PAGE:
Going to university can be an incredible experience. You’re young, free, studying a subject that you’re – hopefully – passionate about, exploring a new city and meeting many like-minded individuals.
On the other hand, the pressures of university life can render it extremely difficult and stressful. The anxieties of making friends, performing well academically and keeping finances in check cause many students to suffer from mental health issues during their degree.
The Guardian annual student experience survey from 2017 found that nearly nine in 10 (87%) of first-year students “find it difficult to cope with social or academic aspects of university life” and almost six in 10 said the stress of studying made it difficult to cope with mental health issues.
As attitudes toward mental health have changed over recent years, the scale of the problem for students is becoming more and more clear. Data from the New Institute for Public Policy Research found that last year, nearly five times as many students as 10 years ago disclosed a mental health condition to their university.
While every university in the UK does provide support for students suffering from mental health issues, whether that’s in the form of counselling, student-led services or more general advice, what’s not clear is whether they are investing as much time, money and resources as they should be. Data acquired from a freedom of information request in 2016 shows the differences in spending per head on mental health services at 42 different UK Universities:
The figures show that spending fluctuates broadly from one university to the next. Oxford and Cambridge allocated over £40 per year for each student while Plymouth and Strathclyde spent less than £9. Manchester (£23.70), Liverpool (£23.12), and Newcastle (£19.31) find themselves midway down the list. While this gives some indicator of the importance these universities place on student’s mental wellbeing, it does not reveal how the money is spent or the degree to which it helps the issue.
When reached for comment the current NUS Vice President for Welfare, Izzy Lenga, spoke of every student’s right to professional care.
“We believe that students need and deserve high quality and timely support if and when they are struggling with their mental health. We know that many students, whether they have a diagnosis or not, experience poor wellbeing because they are forced to, for example, juggle paid work with study to meet the rising cost of living.”
—Izzy Lenga, NUS Vice President for Welfare
Ms Lenga also mentioned that many students cite the same reasons for their struggles. A survey conducted by the NUS in 2013 looking into the main causes of mental health issues among students reported that 65% cited coursework, 54% exams and study and nearly 47% cited financial difficulties.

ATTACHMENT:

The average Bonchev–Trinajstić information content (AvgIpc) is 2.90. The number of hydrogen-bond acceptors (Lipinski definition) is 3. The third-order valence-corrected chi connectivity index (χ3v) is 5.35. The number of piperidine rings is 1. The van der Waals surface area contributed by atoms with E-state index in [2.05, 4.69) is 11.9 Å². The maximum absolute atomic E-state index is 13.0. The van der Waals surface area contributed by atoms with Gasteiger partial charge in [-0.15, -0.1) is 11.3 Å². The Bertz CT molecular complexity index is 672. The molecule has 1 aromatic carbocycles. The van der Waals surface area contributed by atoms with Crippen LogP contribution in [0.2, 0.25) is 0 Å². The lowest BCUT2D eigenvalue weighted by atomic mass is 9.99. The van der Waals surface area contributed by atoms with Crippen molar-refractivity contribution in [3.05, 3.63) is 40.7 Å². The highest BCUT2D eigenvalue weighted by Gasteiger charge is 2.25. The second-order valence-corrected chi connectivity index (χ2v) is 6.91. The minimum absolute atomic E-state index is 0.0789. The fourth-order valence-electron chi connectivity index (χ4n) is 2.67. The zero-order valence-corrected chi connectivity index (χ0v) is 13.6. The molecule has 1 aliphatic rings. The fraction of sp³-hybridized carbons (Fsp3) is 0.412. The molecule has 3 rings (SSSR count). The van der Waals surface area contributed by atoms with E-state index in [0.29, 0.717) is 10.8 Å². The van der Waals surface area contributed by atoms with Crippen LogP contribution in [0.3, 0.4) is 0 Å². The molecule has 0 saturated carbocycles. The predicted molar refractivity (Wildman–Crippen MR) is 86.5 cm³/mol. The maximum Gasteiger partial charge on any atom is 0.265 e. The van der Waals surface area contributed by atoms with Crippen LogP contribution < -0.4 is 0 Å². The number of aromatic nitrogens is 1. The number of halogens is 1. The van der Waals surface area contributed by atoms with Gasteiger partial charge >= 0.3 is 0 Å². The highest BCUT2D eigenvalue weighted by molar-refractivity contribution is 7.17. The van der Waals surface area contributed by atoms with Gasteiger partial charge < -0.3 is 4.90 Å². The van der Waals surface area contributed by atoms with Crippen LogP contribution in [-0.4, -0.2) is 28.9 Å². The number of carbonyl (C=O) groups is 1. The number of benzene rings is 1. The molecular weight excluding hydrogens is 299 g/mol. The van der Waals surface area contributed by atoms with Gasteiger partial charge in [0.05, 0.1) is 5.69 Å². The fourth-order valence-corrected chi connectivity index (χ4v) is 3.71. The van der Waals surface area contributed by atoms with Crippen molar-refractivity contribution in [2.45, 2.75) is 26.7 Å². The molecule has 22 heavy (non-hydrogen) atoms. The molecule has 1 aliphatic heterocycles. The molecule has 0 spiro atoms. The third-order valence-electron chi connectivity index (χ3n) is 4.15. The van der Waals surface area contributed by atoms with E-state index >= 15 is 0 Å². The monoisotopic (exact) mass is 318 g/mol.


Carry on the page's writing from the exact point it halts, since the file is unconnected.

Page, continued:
“Students report difficulties with long waiting times for university support services, and especially for NHS support.
With disproportional representation of minority groups experiencing poor mental health we need universities to offer timely and culturally competent services for their student communities. They must work to reduce the social and economic stressors that contribute to poor mental health and prioritise wellbeing.”
Bristol University are an example where action is being taken to improve services. They have recently invested £1m on a new wellbeing service for students “after seven suicides in 18 months”. In a post on their website, they announced plans to embed student wellbeing advisors in every academic school of the University whose “role will be to identify and assist students at an early stage who might be struggling so they can be offered support before any issues start to escalate.” The advisors are due to start in spring 2018.
Speaking on the issue to The Financial Times, Bristol University’s vice-chancellor Hugh Brady claimed that “There was more certainty in our time whereas students are graduating into a world where change is the norm”. He went on to say that “Mental health is at the top of the agenda of vice-chancellors across the country”.
Prioritising investment in student wellbeing could help address the disparity in the spend per head in the above data, where the top universities are spending over five times more than those at the bottom.
Achieving an equal quality of service across the board, however, is undoubtedly a very difficult task given that each university have varying amounts of funds available. For now, at least, the level of mental health support accessible to students depends partly on the university they attend.